118like in the first argument to C<join>. Perl will treat the true
119or false result of matching the pattern against $_ as the string,
120which is probably not what you had in mind.
121
a0d0e21e
LW
122=item %s (...) interpreted as function
123
124(W) You've run afoul of the rule that says that any list operator followed
8b1a09fc 125by parentheses turns into a function, with all the list operators arguments
5f05dabc 126found inside the parentheses. See L<perlop/Terms and List Operators (Leftward)>.
a0d0e21e 127
76cd736e
GS
128=item %s() called too early to check prototype
129
130(W) You've called a function that has a prototype before the parser saw a
131definition or declaration for it, and Perl could not check that the call
132conforms to the prototype. You need to either add an early prototype
133declaration for the subroutine in question, or move the subroutine
134definition ahead of the call to get proper prototype checking. Alternatively,
135if you are certain that you're calling the function correctly, you may put
136an ampersand before the name to avoid the warning. See L<perlsub>.
137
a0d0e21e
LW
138=item %s argument is not a HASH element
139
5f05dabc 140(F) The argument to exists() must be a hash element, such as
a0d0e21e
LW
141
142 $foo{$bar}
143 $ref->[12]->{"susie"}
144
5f05dabc
PP
145=item %s argument is not a HASH element or slice
146
147(F) The argument to delete() must be either a hash element, such as
148
149 $foo{$bar}
150 $ref->[12]->{"susie"}
151
152or a hash slice, such as
153
154 @foo{$bar, $baz, $xyzzy}
155 @{$ref->[12]}{"susie", "queue"}
156
a0d0e21e
LW
157=item %s did not return a true value
158
159(F) A required (or used) file must return a true value to indicate that
160it compiled correctly and ran its initialization code correctly. It's
161traditional to end such a file with a "1;", though any true value would
162do. See L<perlfunc/require>.
163
164=item %s found where operator expected
165
166(S) The Perl lexer knows whether to expect a term or an operator. If it
167sees what it knows to be a term when it was expecting to see an operator,
168it gives you this warning. Usually it indicates that an operator or
169delimiter was omitted, such as a semicolon.
170
f86702cc 171=item %s had compilation errors
a0d0e21e
LW
172
173(F) The final summary message when a C<perl -c> fails.
174
f86702cc 175=item %s has too many errors
a0d0e21e
LW
176
177(F) The parser has given up trying to parse the program after 10 errors.
178Further error messages would likely be uninformative.
179
180=item %s matches null string many times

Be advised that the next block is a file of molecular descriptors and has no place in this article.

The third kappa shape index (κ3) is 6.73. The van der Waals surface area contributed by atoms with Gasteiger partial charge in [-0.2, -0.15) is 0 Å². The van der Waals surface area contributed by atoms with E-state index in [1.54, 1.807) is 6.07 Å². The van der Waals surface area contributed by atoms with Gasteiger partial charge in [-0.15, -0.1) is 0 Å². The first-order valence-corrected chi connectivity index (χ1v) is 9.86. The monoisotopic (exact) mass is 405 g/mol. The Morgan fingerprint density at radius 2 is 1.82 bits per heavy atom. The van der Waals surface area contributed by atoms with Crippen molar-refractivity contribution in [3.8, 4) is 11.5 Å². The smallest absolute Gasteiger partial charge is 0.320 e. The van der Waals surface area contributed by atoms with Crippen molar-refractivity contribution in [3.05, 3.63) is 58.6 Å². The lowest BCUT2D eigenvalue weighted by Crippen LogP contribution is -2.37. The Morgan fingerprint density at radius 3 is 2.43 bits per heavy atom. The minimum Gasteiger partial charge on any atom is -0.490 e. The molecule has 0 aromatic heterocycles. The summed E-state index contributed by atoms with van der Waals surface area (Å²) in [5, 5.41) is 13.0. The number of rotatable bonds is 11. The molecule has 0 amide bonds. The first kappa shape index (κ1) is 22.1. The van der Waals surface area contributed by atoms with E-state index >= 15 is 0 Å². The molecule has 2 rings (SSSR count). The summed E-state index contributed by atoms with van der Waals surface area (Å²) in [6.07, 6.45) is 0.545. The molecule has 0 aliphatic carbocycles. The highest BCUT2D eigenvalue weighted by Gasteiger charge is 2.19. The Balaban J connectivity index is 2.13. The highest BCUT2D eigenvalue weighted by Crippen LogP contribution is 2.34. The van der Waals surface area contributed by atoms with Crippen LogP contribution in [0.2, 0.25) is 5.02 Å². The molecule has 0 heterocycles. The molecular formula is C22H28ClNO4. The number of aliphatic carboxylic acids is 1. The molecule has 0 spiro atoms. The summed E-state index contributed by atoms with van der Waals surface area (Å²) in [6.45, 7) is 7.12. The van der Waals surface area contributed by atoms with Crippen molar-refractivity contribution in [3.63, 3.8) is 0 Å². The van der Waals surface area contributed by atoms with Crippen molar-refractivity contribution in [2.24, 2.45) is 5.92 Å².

181
182(W) The pattern you've specified would be an infinite loop if the
183regular expression engine didn't specifically check for that. See L<perlre>.
184
185=item %s never introduced
186
187(S) The symbol in question was declared but somehow went out of scope
188before it could possibly have been used.
189
09bef843
SB
190=item %s package attribute may clash with future reserved word: %s
191
192(W) A lowercase attribute name was used that had a package-specific handler.
193That name might have a meaning to Perl itself some day, even though it
194doesn't yet. Perhaps you should use a mixed-case attribute name, instead.
195See L<attributes>.
196
a0d0e21e
LW
197=item %s syntax OK
198
199(F) The final summary message when a C<perl -c> succeeds.
200
f86702cc 201=item %s: Command not found
cb1a09d0
AD
202
203(A) You've accidentally run your script through B<csh> instead
3a52c276
CS
204of Perl. Check the #! line, or manually feed your script into
205Perl yourself.
cb1a09d0 206
f86702cc 207=item %s: Expression syntax
cb1a09d0
AD
208
209(A) You've accidentally run your script through B<csh> instead
3a52c276
CS
210of Perl. Check the #! line, or manually feed your script into
211Perl yourself.
cb1a09d0 212
f86702cc 213=item %s: Undefined variable
cb1a09d0
AD
214
215(A) You've accidentally run your script through B<csh> instead
3a52c276
CS
216of Perl. Check the #! line, or manually feed your script into
217Perl yourself.
cb1a09d0
AD
218
219=item %s: not found
220
8b1a09fc 221(A) You've accidentally run your script through the Bourne shell
3a52c276 222instead of Perl. Check the #! line, or manually feed your script
cb1a09d0
AD
223into Perl yourself.
224
a99e4ac2
GS
225=item (in cleanup) %s
226
227(W) This prefix usually indicates that a DESTROY() method raised
228the indicated exception. Since destructors are usually called by
229the system at arbitrary points during execution, and often a vast
230number of times, the warning is issued only once for any number
231of failures that would otherwise result in the same message being
232repeated.
233
234Failure of user callbacks dispatched using the C<G_KEEPERR> flag